There is also the reverse legibility. Can a frontline staff member understand why the policy environment is the way that it is? Can they understand the spirit of the law, so to speak? In terms of the principles listed above, can someone actually implement them with some expectation of safety? Doubtless what my mother was actually communicating to me about senility was not what she actually said, and doubtless there was some mischief in my literal interpretation.

The two worlds will continue to exist, because real work is inherently engrossing and leaves the legible world of over-management behind, and because the desire to measure and monitor and evidence seems to be persistent. What we might be able to get better at is protecting the real work that needs to be done.

[1] He also said that play is the key to emotional and psychological well-being, regardless of whether you’re a child or an adult…

[2] On Twitter, just now, was a dad looking to help his daughter find a job after she had been sacked for having blue hair: really, in Brighton, of all places.

[3] Sometimes, when a team or organisation rejects one person’s efforts, it’s not because they’re not needed, but because they were unskilfully presented. Think of an annoying teammate who finally got pushed out, only to be replaced by a hitherto pleasant person who has taken up a similar refrain. That’s a sign of a role that needs to be played.

[4] Speaking pseudo-statistically, sampling a process every day will reveal more noise than you might expect, if you haven’t allowed enough time for the average to dominate. (Not that the average is the thing, per Taleb, but I think he’d agree that longer periods of time can allow for the results to better match.)

At Beeminder, we encourage people to measure their weight every day, so that the random-seeming spikes and drops become less important than the trend. Contrast to weighing only once per week; imagine having a random ‘up’ day on that occasion, in the midst of an otherwise downward trend…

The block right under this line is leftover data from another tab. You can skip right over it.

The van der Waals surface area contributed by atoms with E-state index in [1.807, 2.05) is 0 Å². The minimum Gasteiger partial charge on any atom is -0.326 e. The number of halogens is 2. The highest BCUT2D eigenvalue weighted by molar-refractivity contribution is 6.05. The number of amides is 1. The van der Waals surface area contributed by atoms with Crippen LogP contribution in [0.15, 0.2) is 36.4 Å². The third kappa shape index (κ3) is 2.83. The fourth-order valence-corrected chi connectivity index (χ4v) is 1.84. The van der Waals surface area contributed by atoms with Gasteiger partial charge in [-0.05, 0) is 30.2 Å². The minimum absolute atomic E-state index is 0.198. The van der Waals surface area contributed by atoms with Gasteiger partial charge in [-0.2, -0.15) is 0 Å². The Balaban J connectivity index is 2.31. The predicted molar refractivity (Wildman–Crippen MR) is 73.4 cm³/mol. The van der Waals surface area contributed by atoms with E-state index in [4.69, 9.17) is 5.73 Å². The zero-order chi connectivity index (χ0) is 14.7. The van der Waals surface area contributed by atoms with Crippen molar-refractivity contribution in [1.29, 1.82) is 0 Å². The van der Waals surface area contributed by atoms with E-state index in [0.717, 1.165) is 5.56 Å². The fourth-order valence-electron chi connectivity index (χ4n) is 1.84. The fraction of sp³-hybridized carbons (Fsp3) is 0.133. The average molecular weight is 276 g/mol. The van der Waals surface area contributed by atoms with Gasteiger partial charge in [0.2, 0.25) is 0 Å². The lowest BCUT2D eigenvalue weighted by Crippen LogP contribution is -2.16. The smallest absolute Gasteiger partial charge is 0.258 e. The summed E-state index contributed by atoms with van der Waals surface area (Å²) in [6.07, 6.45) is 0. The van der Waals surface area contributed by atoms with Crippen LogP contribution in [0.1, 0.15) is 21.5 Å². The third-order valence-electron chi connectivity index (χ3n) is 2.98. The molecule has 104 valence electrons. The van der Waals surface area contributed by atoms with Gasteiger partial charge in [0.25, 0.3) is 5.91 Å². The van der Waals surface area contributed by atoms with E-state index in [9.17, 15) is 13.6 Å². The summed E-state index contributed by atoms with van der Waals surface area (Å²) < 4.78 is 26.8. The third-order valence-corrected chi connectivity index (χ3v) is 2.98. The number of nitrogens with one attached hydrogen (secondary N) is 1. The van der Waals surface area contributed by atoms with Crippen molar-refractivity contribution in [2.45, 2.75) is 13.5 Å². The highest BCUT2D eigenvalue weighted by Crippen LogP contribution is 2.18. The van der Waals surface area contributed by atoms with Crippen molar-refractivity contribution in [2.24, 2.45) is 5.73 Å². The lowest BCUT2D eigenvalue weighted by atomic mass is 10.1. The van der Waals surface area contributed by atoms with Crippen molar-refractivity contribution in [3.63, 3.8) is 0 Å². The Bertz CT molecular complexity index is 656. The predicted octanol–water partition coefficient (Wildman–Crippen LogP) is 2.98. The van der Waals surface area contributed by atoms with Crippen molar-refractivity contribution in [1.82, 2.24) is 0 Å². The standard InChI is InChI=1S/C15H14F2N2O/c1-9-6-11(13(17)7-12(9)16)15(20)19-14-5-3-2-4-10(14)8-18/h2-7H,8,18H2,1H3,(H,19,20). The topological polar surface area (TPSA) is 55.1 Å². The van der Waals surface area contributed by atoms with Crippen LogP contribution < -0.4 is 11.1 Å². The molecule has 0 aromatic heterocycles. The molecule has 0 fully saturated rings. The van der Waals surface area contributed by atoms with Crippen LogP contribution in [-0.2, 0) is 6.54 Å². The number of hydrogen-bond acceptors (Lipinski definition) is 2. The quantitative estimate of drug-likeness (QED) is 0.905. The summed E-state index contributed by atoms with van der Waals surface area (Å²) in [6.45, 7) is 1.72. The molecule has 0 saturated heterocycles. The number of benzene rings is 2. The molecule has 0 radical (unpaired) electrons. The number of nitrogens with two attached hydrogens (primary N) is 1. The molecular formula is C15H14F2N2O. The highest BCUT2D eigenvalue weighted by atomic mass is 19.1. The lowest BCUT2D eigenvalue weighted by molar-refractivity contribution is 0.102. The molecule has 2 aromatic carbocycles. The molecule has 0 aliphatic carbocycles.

[5] Carillion, anyone? In light of the imminent UK local elections, I received a flyer alleging cosy ties between property developers and the incumbent councillors.

[6] And in your divorce, should you need one…

[7] It’s so easy in a large organisation to conclude that your contributions don’t make a blind bit of difference (nor the absence of your contributions!) and to ‘check out’ or focus on more manageable trivialities, a.k.a. bikeshedding. That’s the opposite of showing up…

[8] Google famously had its ‘20% time’, one day each week for their employees to work on side projects. Less famously, they muddied this relatively pure and undirected play with corporate approbation for being associated with ‘successful’ side projects, leading to a snowball of people wanting to work with you on something that might turn out to be the next gmail. Even less glamourously, often the 20% was expected to be time spent on top of your 100% full time job... which ironically might be compatible with the notions of real work and play!

[9] In computing terms, this is ‘context switching’, moving from one perspective to another and operating accordingly. As you might guess, it’s computationally expensive and to be avoided. Consider the time it can take to regain full awareness of context after a simple interruption.

[10] The test of corporate taglines/missions/values seems relevant here: would anyone claim to do the opposite?

[11] I did take lessons from a native Dutch speaker on the pronunciation!

[12] Such a slogan might be helpful in maintaining and protecting the boundary between worlds

[13] Yes, ‘earnest’ is also a noun. This co-author had to look it up.

[14] Indeed, there’s an entire post to be had about the unhelpfulness of legibility and whether the corporate drive for efficiency drives out those behaviours that have reached the ‘unconsciously competent’ phase of learning with all its (literally unspeakable) subtleties. Conscious competence becomes the gold standard. Our colleague Ivo talks about ‘requisite inefficiency’.

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Aidan Ward

Aidan Ward

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Smallholder rapidly learning about the way the world works